In a split decision Tuesday, the Illinois Supreme Court ordered that a preliminary injunction be lifted that had been granted to a state workers' union trying to keep some of the state's prisons open.
The decree clears the way for Governor Pat Quinn to close the high-security (Super-max) Tamms prison, in Alexander County; the state's largest women's prison in Dwight; juvenile detention centers in Murphysboro and Joliet; and three halfway houses for inmates nearing release dates.
In August, the American Federation of State, County and Municipal Employees, the union that represents the state's prison guards sued in Alexander County, where Tamms is located. The union argued that Quinn had not followed contract rules to negotiate the impact the closures would have on state workers, such as prison guards. Workers are worried, in part, about prison system crowding and moving dangerous inmates isolated at Tamms into general-population prisons.
Alexander County Associate Circuit Judge Charles Cavaness issued the injunction this fall to allow time for the two sides to negotiate and for an arbitrator to decide whether talks had been in good faith. The arbitrator's October ruling found that Quinn had done what was necessary even though there was no agreement reached.
Three of the seven justices dissented, claiming that the court was overstepping its bounds, ignoring key constitutional questions that the Quinn administration itself raised and taking the unusual step of determining that the arbitrator's ruling was correct. That should be left up to a local judge to decide after the two sides' arguments, they said.
The Tamms prison has come under intense criticism for its policy of prolonged solitary confinement and other abuses, including the denial of basic medical care to inmates.
Critics of the prison say left alone in their cells for at least 23 hours per day leads inmates to suffer from mental health problems and suicides. According to testimony given by David Fathi, director of the ACLU's National Prison Project at a hearing in April on the closing of Tamms before the Illinois Commission on Government Forecasting and Accountability, 54 Tamms prisoners have been in continuous solitary confinement for more than ten years.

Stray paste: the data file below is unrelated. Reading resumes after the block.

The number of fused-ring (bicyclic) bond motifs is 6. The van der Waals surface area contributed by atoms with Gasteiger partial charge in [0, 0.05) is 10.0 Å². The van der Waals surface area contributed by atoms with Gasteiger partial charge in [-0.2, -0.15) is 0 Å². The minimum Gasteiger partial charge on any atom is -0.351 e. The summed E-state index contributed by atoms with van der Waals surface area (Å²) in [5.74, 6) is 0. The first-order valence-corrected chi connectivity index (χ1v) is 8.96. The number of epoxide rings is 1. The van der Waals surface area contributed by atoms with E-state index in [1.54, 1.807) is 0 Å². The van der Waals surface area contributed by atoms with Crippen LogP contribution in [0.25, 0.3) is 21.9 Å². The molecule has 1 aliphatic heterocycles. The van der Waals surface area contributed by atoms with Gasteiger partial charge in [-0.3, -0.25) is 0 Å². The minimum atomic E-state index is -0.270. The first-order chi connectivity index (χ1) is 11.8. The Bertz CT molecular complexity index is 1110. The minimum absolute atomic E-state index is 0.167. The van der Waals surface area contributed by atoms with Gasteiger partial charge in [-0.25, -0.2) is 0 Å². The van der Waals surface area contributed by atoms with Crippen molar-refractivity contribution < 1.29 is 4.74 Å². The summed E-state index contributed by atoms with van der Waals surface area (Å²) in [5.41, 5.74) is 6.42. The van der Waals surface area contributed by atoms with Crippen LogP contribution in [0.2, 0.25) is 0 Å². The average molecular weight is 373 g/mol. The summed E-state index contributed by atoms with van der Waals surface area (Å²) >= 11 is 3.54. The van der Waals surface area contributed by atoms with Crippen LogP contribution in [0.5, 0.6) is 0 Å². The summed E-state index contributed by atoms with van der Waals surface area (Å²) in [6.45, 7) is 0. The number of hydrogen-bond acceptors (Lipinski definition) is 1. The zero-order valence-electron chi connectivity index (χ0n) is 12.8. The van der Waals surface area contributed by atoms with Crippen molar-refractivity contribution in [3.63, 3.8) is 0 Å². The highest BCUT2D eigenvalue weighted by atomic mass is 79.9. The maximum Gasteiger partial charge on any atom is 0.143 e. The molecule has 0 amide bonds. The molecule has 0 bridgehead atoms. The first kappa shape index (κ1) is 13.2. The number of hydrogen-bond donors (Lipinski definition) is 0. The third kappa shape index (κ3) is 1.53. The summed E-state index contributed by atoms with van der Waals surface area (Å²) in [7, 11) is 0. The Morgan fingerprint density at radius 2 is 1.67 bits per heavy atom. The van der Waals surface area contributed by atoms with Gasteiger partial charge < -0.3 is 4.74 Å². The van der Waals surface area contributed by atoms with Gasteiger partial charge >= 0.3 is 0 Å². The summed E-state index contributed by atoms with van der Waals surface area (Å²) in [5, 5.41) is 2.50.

After the John Howard Association, a nonpartisan prison watchdog group, visited Tamms this spring, they reported: “We found multiple instances of inmates decompensating mentally and physically and engaging in acts of auto-aggression and self-mutilation. We found seriously mentally ill inmates housed in long-term isolation convicted of lower-level offenses who would be more accurately described as the "sickest of the sick" rather than the "worst of the worst."
Union officials had argued that closing the super-max would devastate the already impoverished Alexander County, which they allege is the poorest county in the state.
Arguing against closing the state's only super-max, union officials also cited that moving the Tamms' inmates to general-population prisons could lead to an increase of inmate-on-inmate and inmate-on-staff violence.
Quinn announced plans to close Tamms effective August 31 after learning that it costs the state an average of $64,805 per inmate per year.